Bourbon bar opens on Court Street
Future plans for VUMC buildings announced
The Amsden Bourbon Bar held a soft opening Thursday, Feb. 8, but according to minority partner Alex Riddle, attendance at the non-publicized event was anything but soft.
The small room in the old Amsden Building with an indoor capacity of 23 (and 10 more outside) was nearly full most of the evening, said Riddle. Another customer said business was good that weekend, too. Kinks yet to be worked out after opening night include the point-of-sale and sound systems, Riddle said, adding, “But that’s why you do soft opens.”
The following day, before the bar opened, manager and “mixologist” Marsay Agruna worked on a new tequila-based drink she invented called a Mezcali. She said the first night went well, but, perhaps only half-joking, added that she needed a library ladder to reach the top rows of bourbon in the shelves set in the brick wall behind the bar.
The Amsden Bourbon Bar, which is next to the Versailles Police Department, has a full cocktail list, wine and six beers on tap. However, its main emphasis is on its title, according to co-owner Alex Riddle.
“We opened with 65 bottles of bourbon on the shelf. Our goal is to get it up over 100 in the first couple of months,” Riddle said. “ … When we first bought the Amsden Building, one of the first things that we thought was that downtown Versailles needs horses and it needs bourbon, and I can’t bring horses to downtown Versailles, so we’ll bring bourbon.”
Aside from turning a profit at the bourbon bar and the other two businesses they own in the historic Amsden Building (the Amsden Coffee Club and Gathered Mercantile), Riddle and another set of investors have bigger plans. They just closed on their purchase of the three buildings that made up the Versailles United Methodist Church (VUMC) on the other side of Court Street and two of them will open soon.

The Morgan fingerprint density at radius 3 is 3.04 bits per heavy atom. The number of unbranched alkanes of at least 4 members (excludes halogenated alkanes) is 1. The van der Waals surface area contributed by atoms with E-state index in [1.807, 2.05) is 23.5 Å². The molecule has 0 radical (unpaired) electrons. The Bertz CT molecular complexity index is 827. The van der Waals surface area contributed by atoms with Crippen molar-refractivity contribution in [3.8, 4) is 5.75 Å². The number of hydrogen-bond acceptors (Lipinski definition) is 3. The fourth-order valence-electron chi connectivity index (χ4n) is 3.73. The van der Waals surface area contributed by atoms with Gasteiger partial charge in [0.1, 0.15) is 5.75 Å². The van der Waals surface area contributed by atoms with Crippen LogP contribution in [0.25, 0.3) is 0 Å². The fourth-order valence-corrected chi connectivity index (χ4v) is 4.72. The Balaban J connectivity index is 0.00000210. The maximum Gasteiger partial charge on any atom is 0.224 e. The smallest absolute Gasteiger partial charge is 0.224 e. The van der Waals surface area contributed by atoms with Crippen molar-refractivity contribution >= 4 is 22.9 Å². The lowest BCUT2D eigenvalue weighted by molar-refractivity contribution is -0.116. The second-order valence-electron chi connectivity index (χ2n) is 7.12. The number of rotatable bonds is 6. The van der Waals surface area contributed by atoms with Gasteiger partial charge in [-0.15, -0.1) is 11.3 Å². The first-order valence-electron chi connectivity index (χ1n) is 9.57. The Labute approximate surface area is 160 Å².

“We kind of realized that one of the biggest strengths of that Court Street feel is that all those businesses can play really nice with one another,” Riddle said with a laugh.
The downstairs of the middle building, formerly the fellowship hall, will become the Rolling Oven Tap Room, a wood-fired pizza and craft beer operation presently operating as a food truck. Riddle said it should open before Keeneland begins its spring meet on April 6.
“It’s set up – it already has a commercial kitchen in it. We’re going to be knocking holes in one of the walls and putting big glass garage doors and adding a patio as well,” Riddle said.
To the right of the old fellowship hall is a building that housed the church offices. It will feature art studios and gallery space and should open sometime this spring, Riddle said.
Like the other properties purchased by Riddle and company, it is a piece of Versailles history.
“I think it was originally built in the 1840s. It was an old boarding house, is what we’ve been told,” he said.
The church sanctuary will host weddings, concerts and corporate events and be operated by Riddle’s wife, Emily, and Jessica Pantatello, the wife of fellow investor Jordan Kite, with whom he played football in sixth grade. It will open in the late summer or early fall, he said. “ … I’m really excited about that, because it means we don’t have to take away any of the integrity of the great sanctuary that’s in that building,” Riddle said.
Riddle said he and his fellow investors are confident that Woodford County, with a population of 25,793 in 2015, can support their various endeavors.
“The coffee shop and The Mercantile have been incredibly well-supported. We were blown away by our reception – we were trying to do a soft opening in the coffee shop and wanted to sell 100 cups of coffee and we sold 1,000 on our first day,” Riddle said. “It’s a long walk right now between the businesses downtown. Developing that Court Street area is going to allow people to see it as a viable destination for a day trip or a place to stay around in the evenings and have some fun and get a couple of drinks.”
The Amsden Bourbon Bar will hold a grand opening March 9. Until then, it will operate Tuesday-Sunday between 10 a.m.-4 p.m., opening earlier on weekends. Riddle said those hours could shift as the grand opening approaches.